The text discusses a variety of errors that can occur along the entire sequence of events that comprise the administration of justice, from the start of an investigation where evidence is collected to the final moments where 'evidence' is presented, evaluated, and used to make a decision on the guilt or innocence of an alleged perpetrator. Some errors (e.g., biased collection of physical evidence) may be more difficult (if not impossible) to rectify than others (e.g., faulty gathering of eyewitness testimony), but they all have something to do with the functioning of a human mind/brain that optimizes processing of information at the expense of exactitude. One missing part of the book, and perhaps topic for a segue, is a detailed examination of the relationship between some of the properties of such a mind/brain and their impact on the workings of the justice system. Of particular interest is the notion of a two-track mind, whereby largely automatic, fast, unconscious operations, which stem from evolutionary ancient structures of the human brain, are distinguished from conscious, slower, and person-controlled operations, which stem from more recent structures. Sadly, most of the assumptions upon which the justice system relies for evidence collection, organization, assessment, and decision making seem to imply a human mind whose thought and behavior are the expression of the latter type of operations.
Although most of the evidence illustrated in Conviction of the innocent: Lessons from psychological research may be known to the expert reader, the integration of different research findings and their organization according to the role played by different parties (e.g., investigators, witnesses, potential culprits, and final decision makers) make all evidence and its implications easier to understand. The quality of scientific evidence collected is also to be commended. While the text contains solid scientific information that can make even the most ardent supporter of the current justice system question the tenets and applications of such a system, anecdotal information remains an essential ingredient of most chapters. Anecdotes flavor narratives and bring to the forefront human faces that otherwise might have remained unknown to the reader, especially when the narratives' main focus is identifying trends across ever-expanding groups of research participants. Mostly because of limited research in the area of life after a wrongful conviction is overturned, the very last chapter takes a predominately anecdotal approach. The chapter, devoted to events that surround individuals whose innocence has been recognized after a considerable amount of time spent in prison, is not only heartbreaking, but also a strong call for action to rectify a second type of injustice perpetrated on the innocent. Namely, it is the injustice that stems from not helping individuals in this predicament to rebuild their lives outside the penitentiary. Clearly, aphorisms such as 'take the high road', 'move on', are moot if not supported by a justice system that recognizes the healing power of remedies.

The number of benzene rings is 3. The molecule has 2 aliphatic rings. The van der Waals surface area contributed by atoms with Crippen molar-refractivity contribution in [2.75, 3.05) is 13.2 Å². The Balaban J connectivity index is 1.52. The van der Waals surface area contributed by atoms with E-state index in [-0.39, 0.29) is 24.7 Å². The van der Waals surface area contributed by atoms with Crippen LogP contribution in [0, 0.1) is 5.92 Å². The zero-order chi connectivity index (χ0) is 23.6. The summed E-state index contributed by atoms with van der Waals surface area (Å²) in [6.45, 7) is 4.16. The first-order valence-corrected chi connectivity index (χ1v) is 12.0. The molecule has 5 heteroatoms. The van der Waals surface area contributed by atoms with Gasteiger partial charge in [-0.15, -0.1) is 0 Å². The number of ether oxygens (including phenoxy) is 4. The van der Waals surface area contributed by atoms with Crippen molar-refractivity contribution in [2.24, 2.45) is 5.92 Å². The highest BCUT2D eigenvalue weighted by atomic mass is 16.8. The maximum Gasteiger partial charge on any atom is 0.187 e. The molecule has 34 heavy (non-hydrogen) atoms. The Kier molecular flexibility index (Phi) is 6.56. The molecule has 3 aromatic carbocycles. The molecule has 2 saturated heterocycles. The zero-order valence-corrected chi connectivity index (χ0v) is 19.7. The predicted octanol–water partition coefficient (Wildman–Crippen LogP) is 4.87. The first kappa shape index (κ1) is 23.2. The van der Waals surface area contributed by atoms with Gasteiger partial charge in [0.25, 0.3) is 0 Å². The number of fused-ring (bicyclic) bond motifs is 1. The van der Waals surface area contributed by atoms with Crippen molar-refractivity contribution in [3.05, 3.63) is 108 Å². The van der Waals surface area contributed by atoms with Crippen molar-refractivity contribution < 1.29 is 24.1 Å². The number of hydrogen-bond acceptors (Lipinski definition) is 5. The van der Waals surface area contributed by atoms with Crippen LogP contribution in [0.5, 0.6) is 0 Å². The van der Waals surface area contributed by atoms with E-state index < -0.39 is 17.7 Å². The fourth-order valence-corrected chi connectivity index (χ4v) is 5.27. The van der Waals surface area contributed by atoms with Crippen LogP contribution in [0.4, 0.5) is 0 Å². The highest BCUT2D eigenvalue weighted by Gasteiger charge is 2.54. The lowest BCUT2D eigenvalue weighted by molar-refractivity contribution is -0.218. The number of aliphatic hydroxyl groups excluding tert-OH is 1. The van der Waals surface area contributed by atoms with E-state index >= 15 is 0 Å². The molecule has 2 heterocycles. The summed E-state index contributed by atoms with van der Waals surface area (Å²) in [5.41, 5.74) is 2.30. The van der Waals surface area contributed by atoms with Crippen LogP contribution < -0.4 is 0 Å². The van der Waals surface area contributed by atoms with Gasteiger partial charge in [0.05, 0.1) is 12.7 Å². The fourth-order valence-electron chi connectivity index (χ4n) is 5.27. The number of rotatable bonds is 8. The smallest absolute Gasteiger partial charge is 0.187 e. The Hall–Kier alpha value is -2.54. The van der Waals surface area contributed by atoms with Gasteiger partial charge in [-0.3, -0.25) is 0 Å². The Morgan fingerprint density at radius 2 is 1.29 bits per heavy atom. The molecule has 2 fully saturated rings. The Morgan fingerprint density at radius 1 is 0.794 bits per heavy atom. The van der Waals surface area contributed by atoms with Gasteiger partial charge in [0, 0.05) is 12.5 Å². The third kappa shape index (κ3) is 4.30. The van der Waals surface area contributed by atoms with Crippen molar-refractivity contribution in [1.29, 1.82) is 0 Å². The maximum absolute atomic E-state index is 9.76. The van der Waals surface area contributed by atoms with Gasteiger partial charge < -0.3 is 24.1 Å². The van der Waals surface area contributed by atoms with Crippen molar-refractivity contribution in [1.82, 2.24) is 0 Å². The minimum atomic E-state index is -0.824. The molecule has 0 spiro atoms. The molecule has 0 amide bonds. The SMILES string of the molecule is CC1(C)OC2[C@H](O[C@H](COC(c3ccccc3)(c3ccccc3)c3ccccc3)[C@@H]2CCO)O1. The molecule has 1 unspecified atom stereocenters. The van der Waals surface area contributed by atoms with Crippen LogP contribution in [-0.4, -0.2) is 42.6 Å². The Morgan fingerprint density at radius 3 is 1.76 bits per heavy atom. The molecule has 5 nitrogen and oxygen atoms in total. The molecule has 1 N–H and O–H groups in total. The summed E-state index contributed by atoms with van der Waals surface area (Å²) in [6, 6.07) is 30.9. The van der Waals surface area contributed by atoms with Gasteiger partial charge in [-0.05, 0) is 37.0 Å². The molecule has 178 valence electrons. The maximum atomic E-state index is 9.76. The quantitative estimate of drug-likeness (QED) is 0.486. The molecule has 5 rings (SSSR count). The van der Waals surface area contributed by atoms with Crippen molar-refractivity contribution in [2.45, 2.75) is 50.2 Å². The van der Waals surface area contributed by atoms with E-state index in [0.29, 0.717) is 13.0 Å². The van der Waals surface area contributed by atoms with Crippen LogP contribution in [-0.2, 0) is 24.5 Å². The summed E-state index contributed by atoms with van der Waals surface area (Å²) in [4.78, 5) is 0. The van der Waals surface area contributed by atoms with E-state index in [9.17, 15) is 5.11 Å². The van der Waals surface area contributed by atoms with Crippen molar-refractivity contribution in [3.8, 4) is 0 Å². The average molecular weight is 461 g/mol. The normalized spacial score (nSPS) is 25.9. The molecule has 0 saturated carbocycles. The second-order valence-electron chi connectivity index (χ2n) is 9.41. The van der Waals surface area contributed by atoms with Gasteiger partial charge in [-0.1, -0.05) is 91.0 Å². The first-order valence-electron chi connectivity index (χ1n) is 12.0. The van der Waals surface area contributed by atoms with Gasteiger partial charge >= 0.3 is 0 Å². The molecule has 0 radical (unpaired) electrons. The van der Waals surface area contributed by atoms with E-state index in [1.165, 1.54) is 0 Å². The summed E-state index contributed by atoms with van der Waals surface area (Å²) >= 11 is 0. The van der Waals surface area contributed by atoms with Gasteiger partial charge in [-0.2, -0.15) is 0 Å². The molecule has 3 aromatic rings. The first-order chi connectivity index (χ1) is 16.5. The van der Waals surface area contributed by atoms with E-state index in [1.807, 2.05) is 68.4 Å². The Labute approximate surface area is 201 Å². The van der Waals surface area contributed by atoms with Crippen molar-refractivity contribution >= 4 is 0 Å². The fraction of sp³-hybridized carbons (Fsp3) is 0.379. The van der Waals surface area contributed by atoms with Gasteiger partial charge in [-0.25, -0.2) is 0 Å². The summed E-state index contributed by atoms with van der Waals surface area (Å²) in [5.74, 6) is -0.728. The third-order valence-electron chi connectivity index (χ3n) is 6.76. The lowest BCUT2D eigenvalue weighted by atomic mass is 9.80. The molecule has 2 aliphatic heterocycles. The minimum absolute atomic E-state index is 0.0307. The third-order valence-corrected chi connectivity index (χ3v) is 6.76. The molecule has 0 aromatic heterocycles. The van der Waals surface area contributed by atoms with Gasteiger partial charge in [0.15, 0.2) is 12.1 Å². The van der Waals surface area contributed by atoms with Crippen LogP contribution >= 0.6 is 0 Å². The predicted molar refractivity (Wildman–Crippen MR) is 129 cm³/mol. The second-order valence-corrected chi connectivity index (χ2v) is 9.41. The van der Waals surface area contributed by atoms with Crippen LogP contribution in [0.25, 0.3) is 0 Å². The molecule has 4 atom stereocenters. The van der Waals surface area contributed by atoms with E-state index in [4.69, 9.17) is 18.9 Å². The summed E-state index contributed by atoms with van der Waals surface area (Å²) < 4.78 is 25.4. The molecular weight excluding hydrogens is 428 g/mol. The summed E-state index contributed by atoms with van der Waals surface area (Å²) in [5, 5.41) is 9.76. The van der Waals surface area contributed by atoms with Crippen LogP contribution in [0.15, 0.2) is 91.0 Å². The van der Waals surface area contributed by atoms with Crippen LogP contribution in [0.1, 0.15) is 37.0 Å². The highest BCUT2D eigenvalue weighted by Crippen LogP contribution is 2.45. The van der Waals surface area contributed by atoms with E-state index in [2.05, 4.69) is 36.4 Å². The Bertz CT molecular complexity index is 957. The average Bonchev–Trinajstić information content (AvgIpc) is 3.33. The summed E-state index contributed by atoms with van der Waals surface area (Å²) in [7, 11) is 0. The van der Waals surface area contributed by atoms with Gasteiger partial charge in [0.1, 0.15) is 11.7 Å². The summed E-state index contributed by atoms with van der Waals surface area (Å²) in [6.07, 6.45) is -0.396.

In sum, if you believe in the golden rule that 'one should treat others as one would like others to treat oneself', this read will be enlightening. If your belief system is guided by reason and reliant on unbiased evidence, then this read will also serve as a tool to understand and counteract injustice in the making and administration of the law.
© 2011 Maura Pilotti
Maura Pilotti, Ph.D., Department of Psychology, Hunter College, New York